Naturally, in a country like Sudan, structural barriers are sometimes more difficult to deal with than family obligations. A recent world bank document entitled "Doing Business" completed in 2011/2012 placed Sudan at number 126 out of 183 economies worldwide for ease to do business. In comparison with its neighbours, except for Eritrea, it is lagging behind.
To start a business whether its a company or store, the entrepreneur is required to get electricity and construction permits, register property and pay initial taxes among other tasks.
A number of procedures have to be completed and their process time takes from one to four days. The document estimates that just to pay taxes, you need 180 hours per year and 42 payments must be made on an annual basis which makes this a time-consuming process for a single-headed business.
The document explains that the "the best performer globally is the economy that has implemented the most efficient practices in its tax system."
Bella discovered a frightening reality when she looked at Sudan's tax system after the idea of starting a clothing and makeup business came to her.
"I realized that I could never have a proper business plan which accurately estimates how much I'm going to end up paying on customs, taxes, locality fees, popular council fees," she stated.
During her research, she visited a bookstore and found out that there are no set taxes and if you fail to pay bribes to certain people, your products are held by customs.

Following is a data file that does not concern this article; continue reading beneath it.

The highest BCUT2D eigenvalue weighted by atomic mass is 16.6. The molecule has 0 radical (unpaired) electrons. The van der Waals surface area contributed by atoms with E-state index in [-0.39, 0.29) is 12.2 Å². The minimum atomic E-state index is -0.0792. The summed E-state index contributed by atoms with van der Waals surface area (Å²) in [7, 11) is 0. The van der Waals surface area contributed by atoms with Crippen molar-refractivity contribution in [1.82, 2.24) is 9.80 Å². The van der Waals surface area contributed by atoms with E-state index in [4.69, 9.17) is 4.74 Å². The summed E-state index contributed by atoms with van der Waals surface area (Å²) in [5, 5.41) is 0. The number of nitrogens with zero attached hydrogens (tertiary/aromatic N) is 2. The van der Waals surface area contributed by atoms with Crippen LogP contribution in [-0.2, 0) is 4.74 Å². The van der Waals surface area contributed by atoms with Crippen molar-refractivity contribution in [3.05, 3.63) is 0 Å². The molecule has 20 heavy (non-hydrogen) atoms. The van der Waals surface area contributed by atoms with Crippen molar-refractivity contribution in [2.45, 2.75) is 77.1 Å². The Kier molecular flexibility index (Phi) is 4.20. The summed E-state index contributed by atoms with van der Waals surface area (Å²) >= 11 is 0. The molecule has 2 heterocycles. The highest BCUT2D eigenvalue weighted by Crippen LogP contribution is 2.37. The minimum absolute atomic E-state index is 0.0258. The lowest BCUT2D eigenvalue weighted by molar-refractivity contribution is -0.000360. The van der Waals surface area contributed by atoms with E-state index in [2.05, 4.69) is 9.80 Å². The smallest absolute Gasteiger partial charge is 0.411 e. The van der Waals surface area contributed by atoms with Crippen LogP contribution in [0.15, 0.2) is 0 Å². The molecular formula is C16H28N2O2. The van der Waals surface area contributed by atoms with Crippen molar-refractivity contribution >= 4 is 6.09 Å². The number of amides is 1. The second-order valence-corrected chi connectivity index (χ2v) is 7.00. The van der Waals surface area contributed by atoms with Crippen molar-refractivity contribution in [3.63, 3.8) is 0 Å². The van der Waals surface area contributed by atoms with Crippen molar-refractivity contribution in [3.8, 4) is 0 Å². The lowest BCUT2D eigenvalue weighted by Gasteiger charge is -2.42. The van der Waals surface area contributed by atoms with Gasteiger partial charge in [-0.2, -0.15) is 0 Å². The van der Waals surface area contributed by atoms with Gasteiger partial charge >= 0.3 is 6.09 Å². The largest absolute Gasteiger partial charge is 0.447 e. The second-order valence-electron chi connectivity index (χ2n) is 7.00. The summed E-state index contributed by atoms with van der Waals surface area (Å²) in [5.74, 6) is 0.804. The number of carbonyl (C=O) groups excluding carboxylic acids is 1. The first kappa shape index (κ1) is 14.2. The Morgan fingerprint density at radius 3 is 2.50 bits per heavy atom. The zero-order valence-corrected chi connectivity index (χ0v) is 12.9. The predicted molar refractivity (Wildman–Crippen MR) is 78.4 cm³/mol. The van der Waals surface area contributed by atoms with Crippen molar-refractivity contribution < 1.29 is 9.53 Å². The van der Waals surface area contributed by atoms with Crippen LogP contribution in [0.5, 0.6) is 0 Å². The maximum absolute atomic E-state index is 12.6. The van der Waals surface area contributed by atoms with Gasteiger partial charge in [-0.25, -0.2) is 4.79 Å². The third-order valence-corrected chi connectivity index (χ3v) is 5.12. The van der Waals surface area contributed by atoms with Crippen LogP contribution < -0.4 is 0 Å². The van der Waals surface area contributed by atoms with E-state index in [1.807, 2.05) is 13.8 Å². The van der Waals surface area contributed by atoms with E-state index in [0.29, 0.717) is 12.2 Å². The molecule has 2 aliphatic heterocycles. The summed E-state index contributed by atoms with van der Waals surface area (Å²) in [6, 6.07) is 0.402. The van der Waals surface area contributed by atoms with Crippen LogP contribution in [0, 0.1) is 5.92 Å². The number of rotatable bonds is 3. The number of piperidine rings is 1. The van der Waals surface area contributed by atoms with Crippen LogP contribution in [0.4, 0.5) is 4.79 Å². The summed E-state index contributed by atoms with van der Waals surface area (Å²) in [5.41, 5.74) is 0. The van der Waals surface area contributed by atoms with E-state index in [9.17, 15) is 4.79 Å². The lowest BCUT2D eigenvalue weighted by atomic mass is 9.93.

Because she considers opening a store too "risky", Bella is setting up a website to sell her products.
Meanwhile, seven-month-old Safia's Cakery has received almost 400 likes on Facebook and Khartoum is being steadily fed with lime cupcakes and cinnamon rolls.
Salah, whose restaurant became a popular hang-out spot since it opened late last year, believes that the idea of going to a shop to buy something is not there anymore.
"Samsung Galaxy phone for example had millions of online orders because as a business, it branded itself online," he said.
Hashim on the other hand has opted to rent a place as her business and list of clients grew. However, the Facebook page remains active in attracting clients, in fact ,nearly 7,000 people are part of the
She currently secures services such as invitation cards, car rentals, make up artists, honeymoon arrangements and of course, renting a hall for the actual wedding.
Online businesses show that young women are choosing creative ventures as opposed to the traditional line of work in Sudan, engineering and medicine.
Ali thinks its because the society is evolving in a path that is leading youth to pursue other avenues.
On the other hand, Sudan has lost 75 per cent of its oil revenues when South Sudan became independent last year dealing a severe blow to the Sudanese economy.
The economic situation has slowed down the opening of new businesses in Khartoum and made businessmen think twice before investing.
Salah knows this first-hand. Due to the ongoing increase in prices, he can't buy large stock in advance and the prices on the menu are ever-changing to meet the sky-rocketing prices of food items.